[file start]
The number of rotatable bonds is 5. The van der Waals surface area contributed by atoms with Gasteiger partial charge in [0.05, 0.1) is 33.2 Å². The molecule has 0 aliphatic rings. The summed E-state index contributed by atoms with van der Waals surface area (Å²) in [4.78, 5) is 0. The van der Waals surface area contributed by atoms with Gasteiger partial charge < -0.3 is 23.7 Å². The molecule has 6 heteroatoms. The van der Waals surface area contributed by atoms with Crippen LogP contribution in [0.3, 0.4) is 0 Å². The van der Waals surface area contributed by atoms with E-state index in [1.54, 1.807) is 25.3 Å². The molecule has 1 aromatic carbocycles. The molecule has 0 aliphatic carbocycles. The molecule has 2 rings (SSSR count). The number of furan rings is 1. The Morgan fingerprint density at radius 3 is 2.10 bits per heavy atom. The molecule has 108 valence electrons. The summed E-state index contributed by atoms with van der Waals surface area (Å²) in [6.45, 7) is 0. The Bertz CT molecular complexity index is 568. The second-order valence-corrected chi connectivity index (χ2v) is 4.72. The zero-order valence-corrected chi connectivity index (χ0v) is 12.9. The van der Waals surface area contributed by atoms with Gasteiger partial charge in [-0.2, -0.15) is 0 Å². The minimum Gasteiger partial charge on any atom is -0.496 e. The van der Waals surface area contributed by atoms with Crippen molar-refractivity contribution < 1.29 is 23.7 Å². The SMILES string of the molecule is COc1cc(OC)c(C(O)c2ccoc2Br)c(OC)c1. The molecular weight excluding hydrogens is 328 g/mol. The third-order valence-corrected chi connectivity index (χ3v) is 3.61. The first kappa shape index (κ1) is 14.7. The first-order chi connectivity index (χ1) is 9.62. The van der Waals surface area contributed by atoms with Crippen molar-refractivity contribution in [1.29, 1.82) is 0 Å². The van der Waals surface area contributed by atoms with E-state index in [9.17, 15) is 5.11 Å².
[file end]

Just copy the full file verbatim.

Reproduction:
The number of rotatable bonds is 5. The van der Waals surface area contributed by atoms with Gasteiger partial charge in [0.05, 0.1) is 33.2 Å². The molecule has 0 aliphatic rings. The summed E-state index contributed by atoms with van der Waals surface area (Å²) in [4.78, 5) is 0. The van der Waals surface area contributed by atoms with Gasteiger partial charge < -0.3 is 23.7 Å². The molecule has 6 heteroatoms. The van der Waals surface area contributed by atoms with Crippen LogP contribution in [0.3, 0.4) is 0 Å². The van der Waals surface area contributed by atoms with E-state index in [1.54, 1.807) is 25.3 Å². The molecule has 1 aromatic carbocycles. The molecule has 0 aliphatic carbocycles. The molecule has 2 rings (SSSR count). The number of furan rings is 1. The Morgan fingerprint density at radius 3 is 2.10 bits per heavy atom. The molecule has 108 valence electrons. The summed E-state index contributed by atoms with van der Waals surface area (Å²) in [6.45, 7) is 0. The Bertz CT molecular complexity index is 568. The second-order valence-corrected chi connectivity index (χ2v) is 4.72. The zero-order valence-corrected chi connectivity index (χ0v) is 12.9. The van der Waals surface area contributed by atoms with Gasteiger partial charge in [-0.2, -0.15) is 0 Å². The minimum Gasteiger partial charge on any atom is -0.496 e. The van der Waals surface area contributed by atoms with Crippen molar-refractivity contribution < 1.29 is 23.7 Å². The SMILES string of the molecule is COc1cc(OC)c(C(O)c2ccoc2Br)c(OC)c1. The molecular weight excluding hydrogens is 328 g/mol. The third-order valence-corrected chi connectivity index (χ3v) is 3.61. The first kappa shape index (κ1) is 14.7. The first-order chi connectivity index (χ1) is 9.62. The van der Waals surface area contributed by atoms with Crippen molar-refractivity contribution in [1.29, 1.82) is 0 Å². The van der Waals surface area contributed by atoms with E-state index in [9.17, 15) is 5.11 Å².